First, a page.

The FTC weighs in on customer data privacy

Addressing data privacy concerns, the FTC has announced proposed rule-making on consumer surveillance and data security.

The Federal Trade Commission has announced that it will consider rules to eliminate “harmful commercial surveillance and lax data security.” The Advanced Notice of Proposed Rulemaking comes even as Congress works on the American Data Protection and Privacy Act (ADDPA) which, if passed, would be enforced by the FTC.

Commercial surveillance is defined as the “business of collecting, analyzing, and profiting from information about people” — a definition as wide as anything contemplated by the ADPPA.

The FTC’s perspective. FTC Chair Linda M. Chan said in a statement: “Firms now collect personal data on individuals at a massive scale and in a stunning array of contexts. The growing digitization of our economy — coupled with business models that can incentivize endless hoovering up of sensitive user data and a vast expansion of how this data is used — means that potentially unlawful practices may be prevalent.”

The FTC has authority to bring enforcement actions against unlawful data practices under the FTC Act, the agency said. However, this jurisdiction lacks teeth because of the limited authority to impose financial penalties. “By contrast,” the FTC said, “rules that establish clear privacy and data security requirements across the board and provide the Commission the authority to seek financial penalties for first-time violations could incentivize all companies to invest more consistently in compliant practices.”


The FTC weighs in on customer data privacy |

Adtech responds. “Unfettered collection and monetization of user data has allowed the big tech firms to grow unchecked, creating an oligopoly making it very hard for smaller players, many of whom stick to the moral and actual existing rules,” said Steve Dunlop, CEO of personalized ad agency A Million Ads. “We welcome any legislation that makes it a more level playing field for many firms to play, as well as a better and clearer deal for users.”

“At this point, behavioral targeting techniques are going to be made obsolete one way or another,” acknowledged Nadia Gonzalez, CMO of Scibids, a company that offers AI-powered digital marketing solutions. “It’s time for an enabling path in adtech,” she said — specifically the adoption of privacy-first advertising technologies, which she affirmed already exist.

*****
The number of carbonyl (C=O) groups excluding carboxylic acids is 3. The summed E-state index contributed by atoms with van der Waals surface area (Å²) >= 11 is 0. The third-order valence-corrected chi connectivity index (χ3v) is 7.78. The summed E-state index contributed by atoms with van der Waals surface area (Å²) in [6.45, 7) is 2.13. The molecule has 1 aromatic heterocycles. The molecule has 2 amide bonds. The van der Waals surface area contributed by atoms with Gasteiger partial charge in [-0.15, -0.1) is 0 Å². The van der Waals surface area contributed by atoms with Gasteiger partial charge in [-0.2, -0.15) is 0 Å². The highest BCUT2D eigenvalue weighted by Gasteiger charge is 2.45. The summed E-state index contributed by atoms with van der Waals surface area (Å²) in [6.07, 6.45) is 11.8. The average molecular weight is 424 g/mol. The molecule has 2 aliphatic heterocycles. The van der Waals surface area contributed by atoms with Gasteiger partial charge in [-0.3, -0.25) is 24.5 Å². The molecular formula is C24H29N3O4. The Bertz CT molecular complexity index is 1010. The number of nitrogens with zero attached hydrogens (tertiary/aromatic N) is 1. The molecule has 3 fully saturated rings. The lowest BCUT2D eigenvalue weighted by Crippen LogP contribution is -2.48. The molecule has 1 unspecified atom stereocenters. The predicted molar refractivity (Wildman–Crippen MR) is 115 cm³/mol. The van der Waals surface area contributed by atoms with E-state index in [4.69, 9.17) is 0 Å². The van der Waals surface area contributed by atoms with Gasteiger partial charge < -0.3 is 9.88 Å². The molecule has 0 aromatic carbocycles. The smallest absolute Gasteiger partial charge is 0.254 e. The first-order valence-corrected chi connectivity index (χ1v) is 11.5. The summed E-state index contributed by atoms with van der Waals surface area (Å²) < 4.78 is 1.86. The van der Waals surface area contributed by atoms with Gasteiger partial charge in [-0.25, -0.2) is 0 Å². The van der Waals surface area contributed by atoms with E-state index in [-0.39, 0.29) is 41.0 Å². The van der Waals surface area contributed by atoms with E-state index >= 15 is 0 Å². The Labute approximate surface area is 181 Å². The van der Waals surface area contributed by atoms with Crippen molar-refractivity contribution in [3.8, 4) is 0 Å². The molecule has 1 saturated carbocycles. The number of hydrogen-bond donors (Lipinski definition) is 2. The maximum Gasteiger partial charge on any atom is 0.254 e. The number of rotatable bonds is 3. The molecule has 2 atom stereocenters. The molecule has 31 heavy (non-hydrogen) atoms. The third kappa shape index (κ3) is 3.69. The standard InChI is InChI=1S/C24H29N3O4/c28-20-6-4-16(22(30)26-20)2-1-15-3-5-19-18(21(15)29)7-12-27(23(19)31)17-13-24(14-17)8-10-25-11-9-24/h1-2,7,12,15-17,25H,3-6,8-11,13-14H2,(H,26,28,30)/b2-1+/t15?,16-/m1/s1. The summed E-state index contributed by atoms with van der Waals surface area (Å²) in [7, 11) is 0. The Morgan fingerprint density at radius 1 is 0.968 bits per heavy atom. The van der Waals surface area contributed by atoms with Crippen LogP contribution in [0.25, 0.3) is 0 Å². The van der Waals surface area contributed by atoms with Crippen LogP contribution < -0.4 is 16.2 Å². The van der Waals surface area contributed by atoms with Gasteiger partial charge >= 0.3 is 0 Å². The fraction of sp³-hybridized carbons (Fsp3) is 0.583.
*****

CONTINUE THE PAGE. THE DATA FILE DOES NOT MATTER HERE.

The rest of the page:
Why we care. In jumps the agency and suddenly we have data protection running along two tracks, legislative and regulatory. The first thing to notice here is that the FTC, in its public statement, adopts the “surveillance” language common among activist groups that have been campaigning for stringent controls on data collection and use for years. That tells you where the FTC is coming from. Marketers do not, in our experience, think they are “surveilling” their customers.

The immediate reaction from the adtech industry is one of stoic acceptance. One way or another, data collection is going to be severely restricted. Get used to the idea and work on other ways to save addressability in advertising.

The post The FTC weighs in on customer data privacy appeared first on MarTech.


About The Author

Kim Davis is the Editorial Director of MarTech. Born in London, but a New Yorker for over two decades, Kim started covering enterprise software ten years ago. His experience encompasses SaaS for the enterprise, digital- ad data-driven urban planning, and applications of SaaS, digital technology, and data in the marketing space. He first wrote about marketing technology as editor of Haymarket’s The Hub, a dedicated marketing tech website, which subsequently became a channel on the established direct marketing brand DMN. Kim joined DMN proper in 2016, as a senior editor, becoming Executive Editor, then Editor-in-Chief a position he held until January 2020. Prior to working in tech journalism, Kim was Associate Editor at a New York Times hyper-local news site, The Local: East Village, and has previously worked as an editor of an academic publication, and as a music journalist. He has written hundreds of New York restaurant reviews for a personal blog, and has been an occasional guest contributor to Eater.